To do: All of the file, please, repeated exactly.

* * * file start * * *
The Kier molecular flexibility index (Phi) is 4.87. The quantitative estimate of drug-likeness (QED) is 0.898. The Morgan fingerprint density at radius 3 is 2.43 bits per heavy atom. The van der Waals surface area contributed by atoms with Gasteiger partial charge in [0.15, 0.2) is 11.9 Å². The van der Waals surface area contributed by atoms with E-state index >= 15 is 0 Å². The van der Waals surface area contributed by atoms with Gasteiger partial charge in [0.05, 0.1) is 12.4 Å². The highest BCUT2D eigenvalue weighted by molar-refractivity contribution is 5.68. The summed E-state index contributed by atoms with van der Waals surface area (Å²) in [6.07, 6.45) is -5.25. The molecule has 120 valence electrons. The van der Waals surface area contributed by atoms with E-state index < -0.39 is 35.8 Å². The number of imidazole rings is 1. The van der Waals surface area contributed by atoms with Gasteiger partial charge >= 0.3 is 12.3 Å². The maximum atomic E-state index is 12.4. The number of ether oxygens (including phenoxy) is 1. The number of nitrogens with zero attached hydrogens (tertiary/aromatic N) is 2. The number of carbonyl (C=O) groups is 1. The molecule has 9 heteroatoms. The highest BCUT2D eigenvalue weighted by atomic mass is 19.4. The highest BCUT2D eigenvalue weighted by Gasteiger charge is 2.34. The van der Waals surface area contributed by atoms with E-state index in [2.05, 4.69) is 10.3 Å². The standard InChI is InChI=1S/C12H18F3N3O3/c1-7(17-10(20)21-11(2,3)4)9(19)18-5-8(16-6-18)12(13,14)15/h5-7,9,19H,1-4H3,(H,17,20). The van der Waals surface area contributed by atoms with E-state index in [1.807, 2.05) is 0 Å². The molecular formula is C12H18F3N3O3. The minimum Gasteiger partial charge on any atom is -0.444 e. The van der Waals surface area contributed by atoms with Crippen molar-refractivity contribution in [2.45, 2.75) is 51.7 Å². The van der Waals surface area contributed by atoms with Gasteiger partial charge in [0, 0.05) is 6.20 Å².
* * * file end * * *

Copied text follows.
The Kier molecular flexibility index (Phi) is 4.87. The quantitative estimate of drug-likeness (QED) is 0.898. The Morgan fingerprint density at radius 3 is 2.43 bits per heavy atom. The van der Waals surface area contributed by atoms with Gasteiger partial charge in [0.15, 0.2) is 11.9 Å². The van der Waals surface area contributed by atoms with E-state index >= 15 is 0 Å². The van der Waals surface area contributed by atoms with Gasteiger partial charge in [0.05, 0.1) is 12.4 Å². The highest BCUT2D eigenvalue weighted by molar-refractivity contribution is 5.68. The summed E-state index contributed by atoms with van der Waals surface area (Å²) in [6.07, 6.45) is -5.25. The molecule has 120 valence electrons. The van der Waals surface area contributed by atoms with E-state index < -0.39 is 35.8 Å². The number of imidazole rings is 1. The van der Waals surface area contributed by atoms with Gasteiger partial charge >= 0.3 is 12.3 Å². The maximum atomic E-state index is 12.4. The number of ether oxygens (including phenoxy) is 1. The number of nitrogens with zero attached hydrogens (tertiary/aromatic N) is 2. The number of carbonyl (C=O) groups is 1. The molecule has 9 heteroatoms. The highest BCUT2D eigenvalue weighted by atomic mass is 19.4. The highest BCUT2D eigenvalue weighted by Gasteiger charge is 2.34. The van der Waals surface area contributed by atoms with E-state index in [2.05, 4.69) is 10.3 Å². The standard InChI is InChI=1S/C12H18F3N3O3/c1-7(17-10(20)21-11(2,3)4)9(19)18-5-8(16-6-18)12(13,14)15/h5-7,9,19H,1-4H3,(H,17,20). The van der Waals surface area contributed by atoms with E-state index in [1.807, 2.05) is 0 Å². The molecular formula is C12H18F3N3O3. The minimum Gasteiger partial charge on any atom is -0.444 e. The van der Waals surface area contributed by atoms with Crippen molar-refractivity contribution in [2.45, 2.75) is 51.7 Å². The van der Waals surface area contributed by atoms with Gasteiger partial charge in [0, 0.05) is 6.20 Å².